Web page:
Your question was raised long before by a certain brahmana:
"If that's so, Master Ananda, then it's an endless path, and not one with an end, for it's impossible that one could abandon desire by means of desire."
Read the whole story: SN 51.15
it is something to overcome. the Buddha is saying that you can in fact use desire to overcome it, "Whatever desire he first had for the attainment of arahantship, on attaining arahantship that particular desire is allayed."shinchan wrote:Ah, so vibhava tanha is actually necessary to eradicate the other two, after which is passes away of it's own accord. Hearing it like that makes it seem so obvious, I wonder how I could question it. I suppose the last link left me with the false impression that vibhava tanha was also something to be overcome but perhaps I was simply thinking of it in the wrong context.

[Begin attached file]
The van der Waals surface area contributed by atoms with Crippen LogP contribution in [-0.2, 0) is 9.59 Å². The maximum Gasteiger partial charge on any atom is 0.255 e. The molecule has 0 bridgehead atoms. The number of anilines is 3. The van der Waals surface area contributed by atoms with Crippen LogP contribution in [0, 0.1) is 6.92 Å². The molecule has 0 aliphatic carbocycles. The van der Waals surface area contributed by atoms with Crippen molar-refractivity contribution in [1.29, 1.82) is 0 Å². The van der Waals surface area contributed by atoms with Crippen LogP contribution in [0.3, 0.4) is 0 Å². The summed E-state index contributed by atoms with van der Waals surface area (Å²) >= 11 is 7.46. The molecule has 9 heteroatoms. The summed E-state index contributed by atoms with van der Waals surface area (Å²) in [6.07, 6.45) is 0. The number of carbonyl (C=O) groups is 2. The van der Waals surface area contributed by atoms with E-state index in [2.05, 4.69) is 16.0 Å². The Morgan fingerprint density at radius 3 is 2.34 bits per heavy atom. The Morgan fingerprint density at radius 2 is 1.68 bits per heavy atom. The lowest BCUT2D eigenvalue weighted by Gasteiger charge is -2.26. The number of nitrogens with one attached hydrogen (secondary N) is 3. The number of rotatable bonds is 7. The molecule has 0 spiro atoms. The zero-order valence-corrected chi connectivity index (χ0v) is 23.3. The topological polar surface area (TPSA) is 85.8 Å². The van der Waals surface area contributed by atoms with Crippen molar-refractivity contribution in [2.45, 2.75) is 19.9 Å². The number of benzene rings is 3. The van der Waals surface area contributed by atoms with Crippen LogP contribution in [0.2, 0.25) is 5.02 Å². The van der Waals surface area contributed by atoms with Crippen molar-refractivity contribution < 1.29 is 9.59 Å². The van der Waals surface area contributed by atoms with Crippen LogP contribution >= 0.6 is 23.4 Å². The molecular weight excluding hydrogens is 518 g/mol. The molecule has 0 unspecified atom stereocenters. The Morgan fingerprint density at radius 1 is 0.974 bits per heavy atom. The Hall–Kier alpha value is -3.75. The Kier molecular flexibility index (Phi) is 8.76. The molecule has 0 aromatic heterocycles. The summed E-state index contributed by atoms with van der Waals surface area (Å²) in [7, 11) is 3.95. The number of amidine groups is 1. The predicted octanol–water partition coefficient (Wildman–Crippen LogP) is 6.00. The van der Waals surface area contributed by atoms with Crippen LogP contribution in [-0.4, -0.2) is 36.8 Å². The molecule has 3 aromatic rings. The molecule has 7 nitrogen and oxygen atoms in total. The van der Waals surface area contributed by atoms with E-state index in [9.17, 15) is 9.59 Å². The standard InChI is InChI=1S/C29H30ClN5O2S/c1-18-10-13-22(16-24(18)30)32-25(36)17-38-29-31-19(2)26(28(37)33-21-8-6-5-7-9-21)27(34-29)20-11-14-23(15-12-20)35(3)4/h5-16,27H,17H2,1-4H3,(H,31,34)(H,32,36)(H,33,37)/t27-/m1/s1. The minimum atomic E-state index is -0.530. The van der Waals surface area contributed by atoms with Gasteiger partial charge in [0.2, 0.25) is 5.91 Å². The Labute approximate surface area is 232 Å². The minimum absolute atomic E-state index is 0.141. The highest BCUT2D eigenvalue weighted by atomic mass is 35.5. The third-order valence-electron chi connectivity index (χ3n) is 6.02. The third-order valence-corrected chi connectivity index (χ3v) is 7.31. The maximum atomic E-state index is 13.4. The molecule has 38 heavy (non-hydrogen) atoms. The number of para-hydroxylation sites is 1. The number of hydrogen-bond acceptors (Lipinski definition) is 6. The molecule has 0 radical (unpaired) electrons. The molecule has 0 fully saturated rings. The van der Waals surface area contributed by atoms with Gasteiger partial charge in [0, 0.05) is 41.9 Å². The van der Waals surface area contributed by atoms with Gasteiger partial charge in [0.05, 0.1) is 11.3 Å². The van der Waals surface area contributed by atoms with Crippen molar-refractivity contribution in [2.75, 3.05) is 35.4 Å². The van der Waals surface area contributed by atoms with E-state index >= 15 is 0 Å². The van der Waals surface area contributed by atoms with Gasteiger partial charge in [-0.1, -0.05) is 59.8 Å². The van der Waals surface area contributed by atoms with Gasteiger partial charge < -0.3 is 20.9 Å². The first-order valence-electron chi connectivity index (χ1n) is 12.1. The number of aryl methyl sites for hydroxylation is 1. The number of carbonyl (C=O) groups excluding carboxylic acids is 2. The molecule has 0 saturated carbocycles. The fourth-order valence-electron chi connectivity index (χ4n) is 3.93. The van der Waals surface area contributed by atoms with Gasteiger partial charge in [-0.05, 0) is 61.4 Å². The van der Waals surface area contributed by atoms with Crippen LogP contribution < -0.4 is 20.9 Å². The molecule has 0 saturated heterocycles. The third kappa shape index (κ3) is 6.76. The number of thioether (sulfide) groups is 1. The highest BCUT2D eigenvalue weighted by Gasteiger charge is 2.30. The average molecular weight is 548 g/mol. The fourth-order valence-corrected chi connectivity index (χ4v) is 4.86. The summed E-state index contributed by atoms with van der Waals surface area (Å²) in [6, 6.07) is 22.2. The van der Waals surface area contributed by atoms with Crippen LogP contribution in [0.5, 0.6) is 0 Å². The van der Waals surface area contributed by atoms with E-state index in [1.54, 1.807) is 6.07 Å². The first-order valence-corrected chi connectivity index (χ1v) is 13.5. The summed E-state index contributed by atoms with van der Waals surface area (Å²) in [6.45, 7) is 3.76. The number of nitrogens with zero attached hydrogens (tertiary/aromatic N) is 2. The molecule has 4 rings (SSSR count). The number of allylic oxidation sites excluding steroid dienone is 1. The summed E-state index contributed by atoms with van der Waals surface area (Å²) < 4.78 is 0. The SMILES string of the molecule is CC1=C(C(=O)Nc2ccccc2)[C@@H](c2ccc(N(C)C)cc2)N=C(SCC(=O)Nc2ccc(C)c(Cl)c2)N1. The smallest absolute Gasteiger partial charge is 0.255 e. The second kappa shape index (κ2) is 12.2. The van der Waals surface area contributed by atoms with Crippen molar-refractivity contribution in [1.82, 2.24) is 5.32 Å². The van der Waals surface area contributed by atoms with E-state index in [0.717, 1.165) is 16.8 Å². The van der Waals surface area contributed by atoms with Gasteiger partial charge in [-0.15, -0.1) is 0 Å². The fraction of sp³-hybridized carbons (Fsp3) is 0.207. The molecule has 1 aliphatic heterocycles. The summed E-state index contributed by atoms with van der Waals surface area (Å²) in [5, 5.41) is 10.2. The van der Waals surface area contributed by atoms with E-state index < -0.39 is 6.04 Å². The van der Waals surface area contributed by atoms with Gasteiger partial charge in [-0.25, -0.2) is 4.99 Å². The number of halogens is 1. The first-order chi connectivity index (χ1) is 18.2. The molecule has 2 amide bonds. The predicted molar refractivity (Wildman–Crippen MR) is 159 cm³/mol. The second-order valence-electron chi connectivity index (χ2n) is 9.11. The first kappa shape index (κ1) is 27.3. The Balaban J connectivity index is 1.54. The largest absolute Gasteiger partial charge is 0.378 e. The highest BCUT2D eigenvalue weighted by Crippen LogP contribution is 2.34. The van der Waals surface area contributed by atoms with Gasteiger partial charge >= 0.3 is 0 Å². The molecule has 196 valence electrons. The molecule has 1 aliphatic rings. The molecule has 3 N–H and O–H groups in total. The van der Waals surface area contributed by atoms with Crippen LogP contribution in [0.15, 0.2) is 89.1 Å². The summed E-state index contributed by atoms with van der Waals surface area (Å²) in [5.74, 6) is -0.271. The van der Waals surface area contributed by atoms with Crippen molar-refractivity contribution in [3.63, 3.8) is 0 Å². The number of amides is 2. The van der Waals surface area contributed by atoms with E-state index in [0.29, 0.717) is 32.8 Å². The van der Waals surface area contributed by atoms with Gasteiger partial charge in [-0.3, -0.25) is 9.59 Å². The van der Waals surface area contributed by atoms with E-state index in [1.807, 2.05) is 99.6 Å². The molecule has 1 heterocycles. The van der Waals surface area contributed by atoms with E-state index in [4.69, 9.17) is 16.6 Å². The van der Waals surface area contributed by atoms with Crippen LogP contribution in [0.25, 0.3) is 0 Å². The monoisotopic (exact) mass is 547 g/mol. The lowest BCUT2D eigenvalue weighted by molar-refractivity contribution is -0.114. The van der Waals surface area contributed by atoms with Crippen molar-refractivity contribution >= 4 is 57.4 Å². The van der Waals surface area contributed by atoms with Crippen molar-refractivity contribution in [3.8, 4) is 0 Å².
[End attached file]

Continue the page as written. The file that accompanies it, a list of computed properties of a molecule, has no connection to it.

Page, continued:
so Buddhas and arhats still have motivations and desires (ie. lets help everyone), but since these things dont resemble any samsaric counterpart we basically cant call them desire and aversion.
5heaps wrote:so Buddhas and arhats still have motivations and desires (ie. lets help everyone)
his position is the historical position. for example at the center of wheel of life paintings there are 3 animals which represent ignorant liking (desire), ignorant disliking (aversion), and ignorance. ignorance is symbolized by a pig and the other 2 animals are supposed to be coming out of the mouth of the pigshinchan wrote:This is the only book I have ever seen it in and since then I have wondered about it's source. Did Kenneth Tanaka come up with it on his own or does it have a more traditional origin?
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